What applies to boys and girls, as will be indicated later, applies in lesser measure and with allowances for difference in age and growth, to children who are still under the boy and girl stage. Constant usage of all powers, steady incitement to initiative, but careful observation by the parent over the whole organism are necessary. Care must be taken not to let this grow into a clinical performance; it is not to be taken as a medical matter as though something were wrong and trouble were already in sight. The method is preventive exclusively, until something develops, and then becomes corrective. But the main emphasis must lie in the preventive observation. Don't let things happen, and they will not have to be corrected afterward.
Even a moderately trained and observing mother can readily see when a posture tends to destroy the symmetry of a child's form; and any observing mother who sees her child daily at the bath can see long before it reaches the correctional stage matters that need attention, and by a little effort and experience can modify and rearrange the child's life and habit of existence to meet the exigencies of the case. The main fact is that she shall see the need first, and before something untoward develops. One of the great causes for retardation of children in their school life and mental development is that parents are ignorant or indifferent as to matters which should receive prompt attention. For example, in little children wilfulness and undisciplined impulsiveness often arise from physical causes—tight clothes, careless handling or use of arms and legs and chest, which affect disposition. and develop into peevishness and something worse; I have known the loosening of a belt, which had been needlessly tightened to make a child's costume prettier, to make an amazing difference in the child's amenability to routine obedience. It is often true that the emotions are disordered and the strength and weakness of will likewise turn on this home training, which lies at its base in physical habits. For this reason, tonsils, adenoids, teeth, not later but as they are coming, and as they are developing, should be watched. Any peculiarity of the eyes should be instantly attended to. But nothing, in fact, should be overlooked.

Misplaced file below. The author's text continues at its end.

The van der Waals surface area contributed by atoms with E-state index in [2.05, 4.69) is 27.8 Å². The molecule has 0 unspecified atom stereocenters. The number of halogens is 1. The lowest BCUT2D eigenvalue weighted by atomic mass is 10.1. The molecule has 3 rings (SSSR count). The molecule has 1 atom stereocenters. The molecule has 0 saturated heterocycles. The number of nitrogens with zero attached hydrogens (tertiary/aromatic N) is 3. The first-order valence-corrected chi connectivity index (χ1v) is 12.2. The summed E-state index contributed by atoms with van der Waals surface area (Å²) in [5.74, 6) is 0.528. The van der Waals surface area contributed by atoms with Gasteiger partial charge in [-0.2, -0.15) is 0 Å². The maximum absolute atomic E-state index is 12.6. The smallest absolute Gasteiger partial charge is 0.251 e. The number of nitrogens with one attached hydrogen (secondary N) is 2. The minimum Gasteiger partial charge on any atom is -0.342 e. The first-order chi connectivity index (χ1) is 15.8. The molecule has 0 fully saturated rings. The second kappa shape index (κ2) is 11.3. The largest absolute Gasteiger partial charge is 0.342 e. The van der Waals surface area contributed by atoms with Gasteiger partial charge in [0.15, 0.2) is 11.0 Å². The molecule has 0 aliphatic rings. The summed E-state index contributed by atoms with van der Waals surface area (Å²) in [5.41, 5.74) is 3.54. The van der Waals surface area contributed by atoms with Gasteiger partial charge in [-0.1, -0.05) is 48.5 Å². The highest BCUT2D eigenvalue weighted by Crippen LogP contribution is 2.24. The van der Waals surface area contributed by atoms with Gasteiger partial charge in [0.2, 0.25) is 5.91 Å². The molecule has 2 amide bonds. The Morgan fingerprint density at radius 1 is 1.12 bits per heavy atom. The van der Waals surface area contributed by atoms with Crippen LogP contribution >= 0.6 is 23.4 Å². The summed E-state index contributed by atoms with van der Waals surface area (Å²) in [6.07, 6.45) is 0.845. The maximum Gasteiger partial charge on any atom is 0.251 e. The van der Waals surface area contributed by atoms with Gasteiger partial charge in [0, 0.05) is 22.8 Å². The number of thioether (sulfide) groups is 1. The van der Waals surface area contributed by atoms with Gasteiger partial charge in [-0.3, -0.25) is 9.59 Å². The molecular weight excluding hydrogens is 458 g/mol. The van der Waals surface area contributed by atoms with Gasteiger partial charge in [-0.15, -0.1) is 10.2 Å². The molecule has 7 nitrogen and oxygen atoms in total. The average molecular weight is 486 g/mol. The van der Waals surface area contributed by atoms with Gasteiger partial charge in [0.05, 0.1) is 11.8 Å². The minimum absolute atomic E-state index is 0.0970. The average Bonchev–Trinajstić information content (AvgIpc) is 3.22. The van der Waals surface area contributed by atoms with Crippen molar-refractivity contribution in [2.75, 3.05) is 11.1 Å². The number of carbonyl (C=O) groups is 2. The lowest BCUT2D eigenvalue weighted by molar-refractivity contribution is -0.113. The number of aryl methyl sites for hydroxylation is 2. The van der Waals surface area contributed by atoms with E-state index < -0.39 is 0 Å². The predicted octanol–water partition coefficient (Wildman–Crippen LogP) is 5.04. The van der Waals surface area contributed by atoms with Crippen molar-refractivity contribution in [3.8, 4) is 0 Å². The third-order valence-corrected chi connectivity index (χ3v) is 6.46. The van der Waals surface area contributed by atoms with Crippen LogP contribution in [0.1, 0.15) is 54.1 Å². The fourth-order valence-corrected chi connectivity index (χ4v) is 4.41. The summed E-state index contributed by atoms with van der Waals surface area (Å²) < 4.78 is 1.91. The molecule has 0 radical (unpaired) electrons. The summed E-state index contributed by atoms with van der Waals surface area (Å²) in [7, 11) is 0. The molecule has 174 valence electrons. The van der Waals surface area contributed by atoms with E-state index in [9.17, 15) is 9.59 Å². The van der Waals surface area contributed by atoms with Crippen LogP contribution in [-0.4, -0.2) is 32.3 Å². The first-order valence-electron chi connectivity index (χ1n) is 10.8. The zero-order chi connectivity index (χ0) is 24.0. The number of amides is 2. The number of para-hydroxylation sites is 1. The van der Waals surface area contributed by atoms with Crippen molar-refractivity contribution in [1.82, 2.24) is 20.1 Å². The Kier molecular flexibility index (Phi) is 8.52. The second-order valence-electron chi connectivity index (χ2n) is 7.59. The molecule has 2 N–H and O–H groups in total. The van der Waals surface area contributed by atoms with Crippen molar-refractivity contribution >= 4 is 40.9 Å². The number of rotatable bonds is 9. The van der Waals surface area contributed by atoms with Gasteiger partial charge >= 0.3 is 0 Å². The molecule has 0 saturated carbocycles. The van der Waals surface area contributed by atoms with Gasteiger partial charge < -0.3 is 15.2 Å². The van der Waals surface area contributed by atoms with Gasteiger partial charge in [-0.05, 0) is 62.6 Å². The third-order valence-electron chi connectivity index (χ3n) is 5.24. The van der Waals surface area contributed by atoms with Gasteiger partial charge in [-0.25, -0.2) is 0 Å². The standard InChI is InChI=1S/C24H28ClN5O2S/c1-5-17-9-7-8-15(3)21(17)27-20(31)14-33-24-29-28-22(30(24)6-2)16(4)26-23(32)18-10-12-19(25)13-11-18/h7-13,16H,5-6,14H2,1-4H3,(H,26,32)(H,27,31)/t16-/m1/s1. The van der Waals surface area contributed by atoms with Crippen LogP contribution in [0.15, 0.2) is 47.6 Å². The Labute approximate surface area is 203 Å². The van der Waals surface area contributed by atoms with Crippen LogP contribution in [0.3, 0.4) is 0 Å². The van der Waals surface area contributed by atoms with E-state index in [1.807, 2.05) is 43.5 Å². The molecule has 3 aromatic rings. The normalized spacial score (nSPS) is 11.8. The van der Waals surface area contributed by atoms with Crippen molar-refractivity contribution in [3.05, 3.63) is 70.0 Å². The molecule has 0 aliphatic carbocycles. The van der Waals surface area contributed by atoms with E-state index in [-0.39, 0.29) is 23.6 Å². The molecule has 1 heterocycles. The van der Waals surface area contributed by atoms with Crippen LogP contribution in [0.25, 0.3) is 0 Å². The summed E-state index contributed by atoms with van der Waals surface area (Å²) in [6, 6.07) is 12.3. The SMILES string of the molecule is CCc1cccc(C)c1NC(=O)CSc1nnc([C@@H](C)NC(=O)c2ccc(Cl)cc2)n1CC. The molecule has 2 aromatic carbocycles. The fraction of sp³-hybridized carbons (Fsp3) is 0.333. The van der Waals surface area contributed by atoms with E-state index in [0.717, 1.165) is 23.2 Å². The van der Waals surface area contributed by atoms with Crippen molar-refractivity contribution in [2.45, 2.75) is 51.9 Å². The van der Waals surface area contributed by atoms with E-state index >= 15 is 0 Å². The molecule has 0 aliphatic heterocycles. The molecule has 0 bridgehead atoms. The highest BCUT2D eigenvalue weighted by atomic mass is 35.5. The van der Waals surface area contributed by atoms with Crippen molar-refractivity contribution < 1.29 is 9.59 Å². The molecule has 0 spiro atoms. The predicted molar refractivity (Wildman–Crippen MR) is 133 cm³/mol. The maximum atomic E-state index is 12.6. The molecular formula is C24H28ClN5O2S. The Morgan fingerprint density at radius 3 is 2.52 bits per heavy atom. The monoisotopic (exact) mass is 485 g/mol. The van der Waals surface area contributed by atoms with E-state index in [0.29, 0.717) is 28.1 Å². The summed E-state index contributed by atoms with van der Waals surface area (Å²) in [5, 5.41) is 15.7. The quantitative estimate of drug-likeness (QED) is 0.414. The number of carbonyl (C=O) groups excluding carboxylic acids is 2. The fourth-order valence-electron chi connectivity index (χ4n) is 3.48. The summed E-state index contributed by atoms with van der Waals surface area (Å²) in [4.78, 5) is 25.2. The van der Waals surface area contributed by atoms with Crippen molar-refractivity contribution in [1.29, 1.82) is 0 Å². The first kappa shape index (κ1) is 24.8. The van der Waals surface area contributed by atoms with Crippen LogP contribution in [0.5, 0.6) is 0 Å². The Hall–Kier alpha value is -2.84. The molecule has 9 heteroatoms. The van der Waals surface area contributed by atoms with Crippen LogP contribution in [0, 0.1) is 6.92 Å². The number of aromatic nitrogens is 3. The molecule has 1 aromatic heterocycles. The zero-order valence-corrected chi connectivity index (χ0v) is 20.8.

When it is remembered that word-blindness, which means that certain words are not seen though looked at, and tone deafness, which means that certain tones are heard but not recognized, may simply mean that eyes and ears were not properly attended to in childhood, may easily result and form a lifelong handicap, every mother will understand that if she wants a wholesome, completely formed and developed boy or girl, blossoming into a ripe and beautiful womanhood or a strong and graceful manhood, she must watch the springs at their source.